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May 2017 Archives

The dangers of social media in the domestic relations arena

One of the first things I do when a person hires me to represent them in a domestic relations case is check out thier Facebook page as well as their spouse and as the case moves along, any other witnesses who appear significant either for myself or for the opposing party. It never fails to amaze me the types of pictures and comments people will make on Facebook and other soical media sites which can later hurt them when they are applying for a job or possibly trying to obtain custody or visitation rights with their children. Facebook and other social media sites are a great place to share things but are also fairly public. I remind my clients that even if they have their privacy settings turned up to the max, there is nothing to prevent the opposing attorney from subpoenaing their Facebook page, as well as other social media sites, and all of the posts that have been made to thier page.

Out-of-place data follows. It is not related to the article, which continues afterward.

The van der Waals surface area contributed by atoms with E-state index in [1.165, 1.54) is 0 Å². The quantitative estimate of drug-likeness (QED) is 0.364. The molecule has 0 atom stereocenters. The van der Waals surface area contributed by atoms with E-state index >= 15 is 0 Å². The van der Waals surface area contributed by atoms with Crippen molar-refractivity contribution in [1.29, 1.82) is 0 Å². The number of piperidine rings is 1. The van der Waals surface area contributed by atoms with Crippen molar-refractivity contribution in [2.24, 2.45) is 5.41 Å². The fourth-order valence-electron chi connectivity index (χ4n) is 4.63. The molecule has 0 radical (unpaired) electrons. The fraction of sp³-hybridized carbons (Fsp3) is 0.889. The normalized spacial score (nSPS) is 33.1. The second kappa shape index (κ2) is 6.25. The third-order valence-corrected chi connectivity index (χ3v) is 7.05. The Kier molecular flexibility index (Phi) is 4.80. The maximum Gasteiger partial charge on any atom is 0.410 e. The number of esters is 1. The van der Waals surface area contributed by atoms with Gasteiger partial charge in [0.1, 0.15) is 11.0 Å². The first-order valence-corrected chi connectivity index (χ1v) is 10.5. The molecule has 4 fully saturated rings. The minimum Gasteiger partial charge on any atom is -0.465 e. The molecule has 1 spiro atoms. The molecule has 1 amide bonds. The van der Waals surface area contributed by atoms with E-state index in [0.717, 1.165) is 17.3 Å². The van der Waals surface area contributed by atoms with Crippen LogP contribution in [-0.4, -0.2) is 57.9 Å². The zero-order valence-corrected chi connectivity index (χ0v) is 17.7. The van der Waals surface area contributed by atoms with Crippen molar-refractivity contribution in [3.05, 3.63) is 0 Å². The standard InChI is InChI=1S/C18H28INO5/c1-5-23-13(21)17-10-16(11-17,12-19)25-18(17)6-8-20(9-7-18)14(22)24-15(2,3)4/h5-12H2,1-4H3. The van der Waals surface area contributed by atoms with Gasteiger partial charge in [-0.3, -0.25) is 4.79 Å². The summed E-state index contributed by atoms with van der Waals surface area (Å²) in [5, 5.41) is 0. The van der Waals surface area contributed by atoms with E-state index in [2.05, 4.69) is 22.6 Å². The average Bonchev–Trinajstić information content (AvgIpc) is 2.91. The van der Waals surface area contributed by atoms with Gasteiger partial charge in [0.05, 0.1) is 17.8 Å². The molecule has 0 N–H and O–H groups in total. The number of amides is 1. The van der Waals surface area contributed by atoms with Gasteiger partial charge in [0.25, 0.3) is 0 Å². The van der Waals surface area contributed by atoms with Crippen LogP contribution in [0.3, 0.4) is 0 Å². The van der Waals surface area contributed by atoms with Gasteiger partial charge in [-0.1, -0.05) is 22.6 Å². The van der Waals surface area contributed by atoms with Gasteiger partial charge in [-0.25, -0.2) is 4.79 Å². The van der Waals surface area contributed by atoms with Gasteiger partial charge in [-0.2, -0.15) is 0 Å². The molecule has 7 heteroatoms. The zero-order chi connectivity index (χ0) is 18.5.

Terminating child support

May is an exciting time for many families with high school graduations, acceptance letters from colleges and, for many non-custodial parents, the ending of child support obligations. Many non-custodial parents are unaware of the fact that legal action is required to actually stop the process whereby child support payments are withheld from their wages. Often times they don't realize this is the case until one or more payments has been withheld from their checks which should not have been taken out. Getting money back from an ex-spouse once they receive it can be difficult; it's important to make sure that you stop child support in a timely fashion.

Social media posts can be used to prosecute defendants

The Atlantic reports that police and prosecutors are increasingly using social media to track criminals. Using Facebook, Twitter or Snapchat, police can find networks of drug traffickers or gangs. Some users have gone as far as to livestream their escapades, allowing police to have a clear picture of the crime. When it comes to driving while intoxicated, law enforcement might use social media to prove their case.